(Reuters) - Leaders from the G20 group of industrial and emerging countries meet in Toronto on June 26-27 to review pledges made in 2009 to strengthen regulation and learn lessons from the financial crisis.
The focus is on the European Union and United States, where much of the financial crisis has played out.
The United States aims to sign into law in July a sweeping piece of legislation that implements most of the G20 pledges.
The EU is implementing the G20 pledges in a string of individual laws on credit rating agencies, hedge funds, bank capital and supervision.
Following is the state-of-play on the main regulatory pledges, many of which are due to take effect between mid 2011 and the end of 2012.
BANK CAPITAL: G20 wants banks to set aside more capital, with a higher proportion in common stock or retained earnings by the end of 2012. The Basel Committee on Banking Supervision put forward a package of Basel III reforms in 2009 and aims to finalize it by this November’s G20 summit in Seoul. Most banks already hold more capital than under the existing Basel II accord, which the United States has yet to fully adopt.
Banks are lobbying to delay Basel III and dilute some elements on deferred taxes and treatment of minorities. Some countries are leery of proposed leverage caps. There are already signs of slippage in reforms after the Basel Committee decided last week that separate rules on higher bank trading book capital will be delayed a year to the end of 2011.
HEDGE FUNDS: G20 agreed hedge funds above a certain size should be authorized and obliged to report data to supervisors.
U.S. reform is in line with G20 pledge but the EU is going much further by including private equity groups and restrictions on non-EU fund managers seeking European investors.
DERIVATIVES: G20 called for greater standardization and central clearing of privately arranged over-the-counter (OTC) contracts by the end of 2012 to cut risk. Contracts should also be traded on an exchange or other platform, where appropriate.
Japan has adopted such rules while the United States is well on the way. EU will make formal proposals in September.
Germany unilaterally introduced a ban on “naked” selling of sovereign credit default swaps but other EU states won’t follow suit. United States is keen on pushing derivatives onto exchanges as well as clearing while the EU is focusing more on clearing. United States may also force banks to spin off swaps desks.
ACCOUNTING: G20 set a June 2011 deadline for creating a single set of high-quality accounting rules, which essentially means thrashing out common ground between the International Accounting Standards Board and the U.S. Financial Accounting Standards Board to give investors greater transparency.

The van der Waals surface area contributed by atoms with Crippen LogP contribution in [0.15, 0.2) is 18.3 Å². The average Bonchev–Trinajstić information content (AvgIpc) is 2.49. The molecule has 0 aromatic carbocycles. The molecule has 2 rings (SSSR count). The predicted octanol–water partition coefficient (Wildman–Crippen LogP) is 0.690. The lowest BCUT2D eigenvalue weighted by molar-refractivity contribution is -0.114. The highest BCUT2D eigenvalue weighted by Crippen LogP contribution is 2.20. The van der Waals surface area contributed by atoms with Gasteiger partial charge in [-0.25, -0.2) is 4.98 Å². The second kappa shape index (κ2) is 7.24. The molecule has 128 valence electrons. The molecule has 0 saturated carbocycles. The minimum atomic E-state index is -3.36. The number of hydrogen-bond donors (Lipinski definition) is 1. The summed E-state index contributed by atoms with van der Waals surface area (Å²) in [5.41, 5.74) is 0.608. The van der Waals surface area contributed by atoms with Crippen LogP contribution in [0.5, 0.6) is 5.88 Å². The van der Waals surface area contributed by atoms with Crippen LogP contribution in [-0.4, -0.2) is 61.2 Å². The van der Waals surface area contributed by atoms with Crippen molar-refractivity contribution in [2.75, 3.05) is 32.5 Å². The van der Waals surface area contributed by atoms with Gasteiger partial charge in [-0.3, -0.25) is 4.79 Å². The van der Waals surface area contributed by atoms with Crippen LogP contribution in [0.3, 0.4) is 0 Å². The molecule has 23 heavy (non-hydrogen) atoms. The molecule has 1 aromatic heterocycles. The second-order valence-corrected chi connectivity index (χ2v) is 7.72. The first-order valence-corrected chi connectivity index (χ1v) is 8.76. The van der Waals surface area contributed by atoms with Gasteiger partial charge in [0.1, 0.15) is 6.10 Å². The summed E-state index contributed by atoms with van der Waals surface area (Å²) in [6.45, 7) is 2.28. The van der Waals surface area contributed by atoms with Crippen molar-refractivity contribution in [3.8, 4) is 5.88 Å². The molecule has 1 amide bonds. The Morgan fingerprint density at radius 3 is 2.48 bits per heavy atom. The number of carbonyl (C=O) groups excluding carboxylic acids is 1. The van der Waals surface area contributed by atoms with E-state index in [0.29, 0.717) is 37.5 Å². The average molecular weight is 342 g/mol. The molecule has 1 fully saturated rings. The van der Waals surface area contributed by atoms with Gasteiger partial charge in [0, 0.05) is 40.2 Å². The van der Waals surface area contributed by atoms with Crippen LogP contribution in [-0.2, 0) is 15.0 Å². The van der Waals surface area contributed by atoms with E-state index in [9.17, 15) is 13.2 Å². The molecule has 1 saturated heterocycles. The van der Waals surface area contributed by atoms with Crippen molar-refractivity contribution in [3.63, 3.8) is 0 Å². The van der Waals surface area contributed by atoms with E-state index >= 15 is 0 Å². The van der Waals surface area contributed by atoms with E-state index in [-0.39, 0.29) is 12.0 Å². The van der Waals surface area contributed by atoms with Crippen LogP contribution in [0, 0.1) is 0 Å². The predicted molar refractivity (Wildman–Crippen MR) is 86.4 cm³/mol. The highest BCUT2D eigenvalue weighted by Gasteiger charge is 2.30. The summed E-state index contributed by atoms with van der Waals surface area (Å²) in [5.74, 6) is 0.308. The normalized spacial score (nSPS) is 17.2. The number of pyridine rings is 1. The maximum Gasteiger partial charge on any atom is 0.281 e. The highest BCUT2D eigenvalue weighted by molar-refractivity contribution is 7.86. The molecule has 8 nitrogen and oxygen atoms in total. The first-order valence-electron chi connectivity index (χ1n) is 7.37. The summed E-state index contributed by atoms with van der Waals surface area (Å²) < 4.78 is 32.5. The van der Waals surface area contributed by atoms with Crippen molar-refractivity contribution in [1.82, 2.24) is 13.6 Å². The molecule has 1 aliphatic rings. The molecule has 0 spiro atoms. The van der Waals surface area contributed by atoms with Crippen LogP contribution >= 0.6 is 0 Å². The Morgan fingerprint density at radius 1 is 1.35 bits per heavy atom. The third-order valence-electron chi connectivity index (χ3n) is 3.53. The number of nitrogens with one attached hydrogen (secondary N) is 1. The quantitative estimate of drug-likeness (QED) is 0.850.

There are significant differences between IASB and FASB over accounting for financial instruments and the two boards said on June 2 they won’t be able to have a full set of common standards by the G20 deadline.
SECURITISATION: G20 wants banks to start retaining some of the securitized products they sell by 2010 as an incentive to raise underwriting standards. The EU has adopted a law mandating retention of 5.0 percent, with the U.S. law set to do likewise.
CREDIT RATING AGENCIES: G20 wanted them registered and supervised by the end of 2009. The EU has adopted a law mandating registration and direct supervision that takes effect this year. The U.S. bill includes similar provisions.
FINANCIAL SUPERVISION: The G20 called for supervision of systemic risk at local and international level.
The EU’s executive Commission has proposed draft laws to create a European Systemic Risk Board, hosted by the European Central Bank, due to be in place during 2011. Three new pan-EU supervisory authorities for banks, markets and insurers are to work closely with the ESRB, also from 2011.
The U.S. bill sets up a council of regulators chaired by the Treasury with the Federal Reserve playing a role.
PAY: The G20 has endorsed principles to stop bonus schemes in banks from encouraging too much short-term risk-taking, such as deferral of part of a bonus, including a claw-back mechanism, payment in the form of shares rather than cash and avoiding multi-year guaranteed bonuses. Not all G20 members have applied the new principles.
“TOO BIG TO FAIL”: Several measures are mooted to avoid taxpayers paying again for bailouts of banks seen as too big to be allowed to fail and destabilize markets:
The International Monetary Fund has proposed two bank taxes to pay for bailouts but there is no G20 consensus.
The United States may adopt the “Volcker Rule,” a structural measure that bans risky proprietary trading at some banks but the EU has rejected such moves.
Basel III will force banks to build up extra capital buffers in good times to tap in troubled markets and lessen the need for taxpayer bailouts, but there are arguments over who and what should trigger the build-up or draw-down of buffers.
Systemically important firms should start to develop contingency and resolution plans — “living wills” — by the end of 2010. Britain is already running a pilot program.
Financial Stability Board to make recommendations on dealing with too-big-to-fail by year end.
Possible “surcharges” on systemically important firms. The Basel Committee is still looking at this but countries are divided.
Reporting by Huw Jones, editing by Stephen Nisbet